xmlstarlet ed -P -L -i "//domain" -t attr -n "xmlns:qemu" --value "http://libvirt.org/schemas/domain/qemu/1.0" "${domain}"
xmlstarlet ed -P -L -s "//domain" -t elem -n "qemu:commandline" "${domain}"
xmlstarlet ed -P -L -s "//domain/qemu:commandline" -t elem -n "qemu:arg" "${domain}"
xmlstarlet ed -P -L -s "(//domain/qemu:commandline/qemu:arg)[1]" -t attr -n "value" -v "-fw_cfg" "${domain}"
xmlstarlet ed -P -L -s "//domain/qemu:commandline" -t elem -n "qemu:arg" "${domain}"
xmlstarlet ed -P -L -s "(//domain/qemu:commandline/qemu:arg)[2]" -t attr -n "value" -v "name=opt/com.coreos/config,file=${ignition_file}" "${domain}"

Alternately, you can accomplish the same modification using sed:

domain=/var/lib/libvirt/container-linux/container-linux1/domain.xml
ignition_file=/var/lib/libvirt/container-linux/container-linux1/provision.ign

sed -i 's|type="kvm"|type="kvm" xmlns:qemu="http://libvirt.org/schemas/domain/qemu/1.0"|' "${domain}"
sed -i "/<\/devices>/a <qemu:commandline>\n  <qemu:arg value='-fw_cfg'/>\n  <qemu:arg value='name=opt/com.coreos/config,file=${ignition_file}'/>\n</qemu:commandline>" "${domain}"

Define and start the machine

Once the XML domain has been edited to include the Ignition file, it can be created and started using the virsh tool included with libvirt:

virsh define /var/lib/libvirt/container-linux/container-linux1/domain.xml
virsh start container-linux1 

SSH into the machine

By default, libvirt runs its own DHCP server which will provide an IP address to new instances. You can query it for what IP addresses have been assigned to machines:

$ virsh net-dhcp-leases default
Expiry Time          MAC address        Protocol  IP address                Hostname        Client ID or DUID
-------------------------------------------------------------------------------------------------------------------
 2017-08-09 16:32:52  52:54:00:13:12:45  ipv4      192.168.122.184/24        container-linux1 ff:32:39:f9:b5:00:02:00:00:ab:11:06:6a:55:ed:5d:0a:73:ee

Network configuration

Static IP

By default, Container Linux uses DHCP to get its network configuration. In this example the VM will be attached directly to the local network via a bridge on the host's virbr0 and the local network. To configure a static address add a networkd unit to the Container Linux config:

This is the human-readable config file. This should not be immediately passed to Container Linux. Learn more.
# This config is meant to be consumed by the config transpiler, which will
# generate the corresponding Ignition config. Do not pass this config directly
# to instances of Container Linux.

passwd:
  users:
  - name: core
    ssh_authorized_keys:
    - ssh-rsa AAAAB3NzaC1yc2EAAAADAQABAAABAQDGdByTgSVHq.......

storage:
  files:
  - path: /etc/hostname
    filesystem: "root"
    contents: 
      inline: container-linux1

networkd:
  units:
  - name: 10-ens3.network
    contents: |
      [Match]
      MACAddress=52:54:00:fe:b3:c0

      [Network]
      Address=192.168.122.2
      Gateway=192.168.122.1
      DNS=8.8.8.8
This is the raw machine configuration, which is not intended for editing. Learn more. Validate the config here.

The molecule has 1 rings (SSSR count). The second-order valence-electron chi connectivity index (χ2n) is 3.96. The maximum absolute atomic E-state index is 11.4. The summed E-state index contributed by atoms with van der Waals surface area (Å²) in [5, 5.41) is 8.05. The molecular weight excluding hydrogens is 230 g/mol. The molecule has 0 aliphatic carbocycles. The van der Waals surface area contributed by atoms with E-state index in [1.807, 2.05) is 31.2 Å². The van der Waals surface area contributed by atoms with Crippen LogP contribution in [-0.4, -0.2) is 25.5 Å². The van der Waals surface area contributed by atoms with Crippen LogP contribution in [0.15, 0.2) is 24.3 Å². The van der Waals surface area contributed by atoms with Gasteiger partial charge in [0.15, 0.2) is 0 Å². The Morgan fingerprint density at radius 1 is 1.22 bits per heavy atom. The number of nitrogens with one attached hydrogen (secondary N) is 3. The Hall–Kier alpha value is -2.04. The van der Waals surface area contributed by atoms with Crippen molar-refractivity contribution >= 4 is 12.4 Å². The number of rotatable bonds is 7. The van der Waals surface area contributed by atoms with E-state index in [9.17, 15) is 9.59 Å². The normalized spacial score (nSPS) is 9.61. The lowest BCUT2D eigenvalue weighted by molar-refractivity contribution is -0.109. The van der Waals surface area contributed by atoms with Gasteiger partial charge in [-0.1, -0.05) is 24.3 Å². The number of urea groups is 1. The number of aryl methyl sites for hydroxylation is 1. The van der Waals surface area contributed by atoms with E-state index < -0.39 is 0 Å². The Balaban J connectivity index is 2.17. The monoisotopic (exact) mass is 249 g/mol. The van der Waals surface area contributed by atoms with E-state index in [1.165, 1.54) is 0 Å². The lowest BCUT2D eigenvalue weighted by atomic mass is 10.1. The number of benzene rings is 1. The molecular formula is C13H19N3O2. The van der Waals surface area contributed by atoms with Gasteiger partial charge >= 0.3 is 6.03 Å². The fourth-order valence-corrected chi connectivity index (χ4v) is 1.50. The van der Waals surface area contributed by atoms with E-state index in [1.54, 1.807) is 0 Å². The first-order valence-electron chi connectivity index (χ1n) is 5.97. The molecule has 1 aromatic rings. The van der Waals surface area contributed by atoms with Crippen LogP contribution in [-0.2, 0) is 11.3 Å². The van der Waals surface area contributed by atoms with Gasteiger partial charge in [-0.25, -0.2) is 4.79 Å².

{
  "ignition": {
    "version": "2.0.0",
    "config": {}
  },
  "storage": {
    "files": [
      {
        "filesystem": "root",
        "path": "/etc/hostname",
        "contents": {
          "source": "data:,container-linux1",
          "verification": {}
        },
        "user": {},
        "group": {}
      }
    ]
  },
  "systemd": {},
  "networkd": {
    "units": [
      {
        "name": "10-ens3.network",
        "contents": "[Match]\nMACAddress=52:54:00:fe:b3:c0\n\n[Network]\nAddress=192.168.122.2\nGateway=192.168.122.1\nDNS=8.8.8.8"
      }
    ]
  },
  "passwd": {
    "users": [
      {
        "name": "core",
        "sshAuthorizedKeys": [
          "ssh-rsa AAAAB3NzaC1yc2EAAAADAQABAAABAQDGdByTgSVHq......."
        ]
      }
    ]
  }
}

Using DHCP with a libvirt network

An alternative to statically configuring an IP at the host level is to do so at the libvirt level. If you're using libvirt's built in DHCP server and a recent libvirt version, it allows configuring what IP address will be provided to a given machine ahead of time.

This can be done using the net-update command. The following assumes you're using the default libvirt network and have configured the MAC Address to 52:54:00:fe:b3:c0 through the --network flag on virt-install:

ip="192.168.122.2"
mac="52:54:00:fe:b3:c0"

virsh net-update --network "default" add-last ip-dhcp-host \
    --xml "<host mac='${mac}' ip='${ip}' />" \
    --live --config

By executing these commands before running virsh start, we can ensure the libvirt DHCP server will hand out a known IP.

Virtual machine startup

Now, start this libvirt instance with the RAM, vCPU, and networking configuration defined above:

ignition_file=/var/lib/libvirt/container-linux/container-linux1/provision.ign

domain=/var/lib/libvirt/container-linux/container-linux1/domain.xml
ip="192.168.122.2"
mac="52:54:00:fe:b3:c0"

mkdir -p "$(dirname "${domain}")"

virsh net-update --network "default" add-last ip-dhcp-host \
    --xml "<host mac='${mac}' ip='${ip}' />" \
    --live --config

virt-install --connect qemu:///system --import \
  --name container-linux1 \
  --ram 1024 --vcpus 1 \
  --os-type=linux \
  --os-variant=virtio26 \
  --disk path=/var/lib/libvirt/images/container-linux/container-linux1.qcow2,format=qcow2,bus=virtio \
  --network bridge=virbr0,mac=52:54:00:fe:b3:c0 \
  --vnc --noautoconsole \
  --print-xml > /var/lib/libvirt/container-linux/container-linux1/domain.xml

sed -ie 's|type="kvm"|type="kvm" xmlns:qemu="http://libvirt.org/schemas/domain/qemu/1.0"|' "${domain}"
sed -i "/<\/devices>/a <qemu:commandline>\n  <qemu:arg value='-fw_cfg'/>\n  <qemu:arg value='name=opt/com.coreos/config,file=${ignition_file}'/>\n</qemu:commandline>" "${domain}"

virsh define /var/lib/libvirt/container-linux/container-linux1/domain.xml
virsh start container-linux1

Once the virtual machine has started you can log in via SSH:

ssh core@192.168.122.2

SSH Config

To simplify this and avoid potential host key errors in the future add the following to ~/.ssh/config:

Host container-linux1
HostName 192.168.122.2
User core
StrictHostKeyChecking no
UserKnownHostsFile /dev/null

Now you can log in to the virtual machine with:

ssh container-linux1

Using CoreOS Container Linux

Now that you have a machine booted it is time to play around. Check out the Container Linux Quickstart guide or dig into more specific topics.